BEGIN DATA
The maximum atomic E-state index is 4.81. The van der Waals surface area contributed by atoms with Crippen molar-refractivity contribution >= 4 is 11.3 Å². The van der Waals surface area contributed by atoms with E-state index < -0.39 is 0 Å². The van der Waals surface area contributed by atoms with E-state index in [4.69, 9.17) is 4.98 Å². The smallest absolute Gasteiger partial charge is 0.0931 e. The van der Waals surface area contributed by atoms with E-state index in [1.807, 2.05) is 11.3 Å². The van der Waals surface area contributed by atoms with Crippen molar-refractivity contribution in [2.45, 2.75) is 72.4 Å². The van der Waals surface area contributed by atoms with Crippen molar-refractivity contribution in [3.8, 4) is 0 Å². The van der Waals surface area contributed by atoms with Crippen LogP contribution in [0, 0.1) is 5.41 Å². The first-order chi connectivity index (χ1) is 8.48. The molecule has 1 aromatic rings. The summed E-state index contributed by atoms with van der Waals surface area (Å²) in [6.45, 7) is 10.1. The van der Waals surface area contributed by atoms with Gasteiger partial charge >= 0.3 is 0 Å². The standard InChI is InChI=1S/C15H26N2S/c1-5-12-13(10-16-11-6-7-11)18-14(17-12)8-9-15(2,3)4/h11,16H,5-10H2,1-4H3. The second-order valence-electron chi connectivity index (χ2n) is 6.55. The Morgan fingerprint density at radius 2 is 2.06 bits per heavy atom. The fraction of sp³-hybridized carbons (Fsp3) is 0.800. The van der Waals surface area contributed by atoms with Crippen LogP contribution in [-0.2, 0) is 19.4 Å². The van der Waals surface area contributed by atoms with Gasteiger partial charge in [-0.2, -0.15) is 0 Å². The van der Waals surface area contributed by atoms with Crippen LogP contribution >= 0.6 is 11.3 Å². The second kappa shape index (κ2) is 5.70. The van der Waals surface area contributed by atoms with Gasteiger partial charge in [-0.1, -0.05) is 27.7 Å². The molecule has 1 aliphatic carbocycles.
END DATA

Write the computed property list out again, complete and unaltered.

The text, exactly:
The maximum atomic E-state index is 4.81. The van der Waals surface area contributed by atoms with Crippen molar-refractivity contribution >= 4 is 11.3 Å². The van der Waals surface area contributed by atoms with E-state index < -0.39 is 0 Å². The van der Waals surface area contributed by atoms with E-state index in [4.69, 9.17) is 4.98 Å². The smallest absolute Gasteiger partial charge is 0.0931 e. The van der Waals surface area contributed by atoms with E-state index in [1.807, 2.05) is 11.3 Å². The van der Waals surface area contributed by atoms with Crippen molar-refractivity contribution in [2.45, 2.75) is 72.4 Å². The van der Waals surface area contributed by atoms with Crippen molar-refractivity contribution in [3.8, 4) is 0 Å². The van der Waals surface area contributed by atoms with Crippen LogP contribution in [0, 0.1) is 5.41 Å². The first-order chi connectivity index (χ1) is 8.48. The molecule has 1 aromatic rings. The summed E-state index contributed by atoms with van der Waals surface area (Å²) in [6.45, 7) is 10.1. The van der Waals surface area contributed by atoms with Gasteiger partial charge >= 0.3 is 0 Å². The standard InChI is InChI=1S/C15H26N2S/c1-5-12-13(10-16-11-6-7-11)18-14(17-12)8-9-15(2,3)4/h11,16H,5-10H2,1-4H3. The second-order valence-electron chi connectivity index (χ2n) is 6.55. The Morgan fingerprint density at radius 2 is 2.06 bits per heavy atom. The fraction of sp³-hybridized carbons (Fsp3) is 0.800. The van der Waals surface area contributed by atoms with Crippen LogP contribution in [-0.2, 0) is 19.4 Å². The van der Waals surface area contributed by atoms with Gasteiger partial charge in [-0.2, -0.15) is 0 Å². The van der Waals surface area contributed by atoms with Crippen LogP contribution >= 0.6 is 11.3 Å². The second kappa shape index (κ2) is 5.70. The van der Waals surface area contributed by atoms with Gasteiger partial charge in [-0.1, -0.05) is 27.7 Å². The molecule has 1 aliphatic carbocycles.